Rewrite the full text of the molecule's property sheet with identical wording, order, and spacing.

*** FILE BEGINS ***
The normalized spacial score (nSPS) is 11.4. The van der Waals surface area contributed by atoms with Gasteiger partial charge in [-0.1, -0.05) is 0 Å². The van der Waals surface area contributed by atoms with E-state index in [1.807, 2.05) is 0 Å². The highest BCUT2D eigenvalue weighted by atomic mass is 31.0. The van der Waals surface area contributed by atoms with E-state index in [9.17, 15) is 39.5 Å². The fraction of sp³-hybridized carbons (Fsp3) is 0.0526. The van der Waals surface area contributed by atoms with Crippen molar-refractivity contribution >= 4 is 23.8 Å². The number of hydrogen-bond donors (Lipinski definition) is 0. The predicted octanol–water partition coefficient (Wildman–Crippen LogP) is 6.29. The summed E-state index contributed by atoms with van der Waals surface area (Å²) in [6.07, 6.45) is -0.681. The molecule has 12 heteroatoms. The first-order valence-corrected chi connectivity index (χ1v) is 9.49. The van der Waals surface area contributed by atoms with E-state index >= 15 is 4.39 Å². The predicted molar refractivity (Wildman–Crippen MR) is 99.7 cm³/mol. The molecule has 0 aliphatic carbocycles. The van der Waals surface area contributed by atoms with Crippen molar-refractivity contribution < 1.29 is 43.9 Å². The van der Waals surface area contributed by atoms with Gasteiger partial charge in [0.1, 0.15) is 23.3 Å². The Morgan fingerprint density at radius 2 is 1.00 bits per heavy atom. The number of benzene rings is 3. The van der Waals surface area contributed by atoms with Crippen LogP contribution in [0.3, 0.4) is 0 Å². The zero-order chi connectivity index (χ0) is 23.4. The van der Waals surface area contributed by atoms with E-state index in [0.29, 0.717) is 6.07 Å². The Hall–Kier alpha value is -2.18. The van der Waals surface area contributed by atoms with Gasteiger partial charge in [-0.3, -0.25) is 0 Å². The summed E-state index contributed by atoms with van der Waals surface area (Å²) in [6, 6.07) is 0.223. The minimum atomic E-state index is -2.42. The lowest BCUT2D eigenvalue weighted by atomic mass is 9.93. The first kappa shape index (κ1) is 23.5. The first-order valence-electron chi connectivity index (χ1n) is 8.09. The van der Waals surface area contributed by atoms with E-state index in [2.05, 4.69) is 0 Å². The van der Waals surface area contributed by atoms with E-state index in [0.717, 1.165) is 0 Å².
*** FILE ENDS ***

The normalized spacial score (nSPS) is 11.4. The van der Waals surface area contributed by atoms with Gasteiger partial charge in [-0.1, -0.05) is 0 Å². The van der Waals surface area contributed by atoms with E-state index in [1.807, 2.05) is 0 Å². The highest BCUT2D eigenvalue weighted by atomic mass is 31.0. The van der Waals surface area contributed by atoms with E-state index in [9.17, 15) is 39.5 Å². The fraction of sp³-hybridized carbons (Fsp3) is 0.0526. The van der Waals surface area contributed by atoms with Crippen molar-refractivity contribution >= 4 is 23.8 Å². The number of hydrogen-bond donors (Lipinski definition) is 0. The predicted octanol–water partition coefficient (Wildman–Crippen LogP) is 6.29. The summed E-state index contributed by atoms with van der Waals surface area (Å²) in [6.07, 6.45) is -0.681. The molecule has 12 heteroatoms. The first-order valence-corrected chi connectivity index (χ1v) is 9.49. The van der Waals surface area contributed by atoms with E-state index >= 15 is 4.39 Å². The predicted molar refractivity (Wildman–Crippen MR) is 99.7 cm³/mol. The molecule has 0 aliphatic carbocycles. The van der Waals surface area contributed by atoms with Crippen molar-refractivity contribution < 1.29 is 43.9 Å². The van der Waals surface area contributed by atoms with Gasteiger partial charge in [0.1, 0.15) is 23.3 Å². The Morgan fingerprint density at radius 2 is 1.00 bits per heavy atom. The number of benzene rings is 3. The van der Waals surface area contributed by atoms with Crippen LogP contribution in [0.3, 0.4) is 0 Å². The zero-order chi connectivity index (χ0) is 23.4. The van der Waals surface area contributed by atoms with E-state index in [0.29, 0.717) is 6.07 Å². The Hall–Kier alpha value is -2.18. The van der Waals surface area contributed by atoms with Gasteiger partial charge in [-0.3, -0.25) is 0 Å². The summed E-state index contributed by atoms with van der Waals surface area (Å²) in [6, 6.07) is 0.223. The minimum atomic E-state index is -2.42. The lowest BCUT2D eigenvalue weighted by atomic mass is 9.93. The first kappa shape index (κ1) is 23.5. The first-order valence-electron chi connectivity index (χ1n) is 8.09. The van der Waals surface area contributed by atoms with E-state index in [2.05, 4.69) is 0 Å². The van der Waals surface area contributed by atoms with E-state index in [0.717, 1.165) is 0 Å².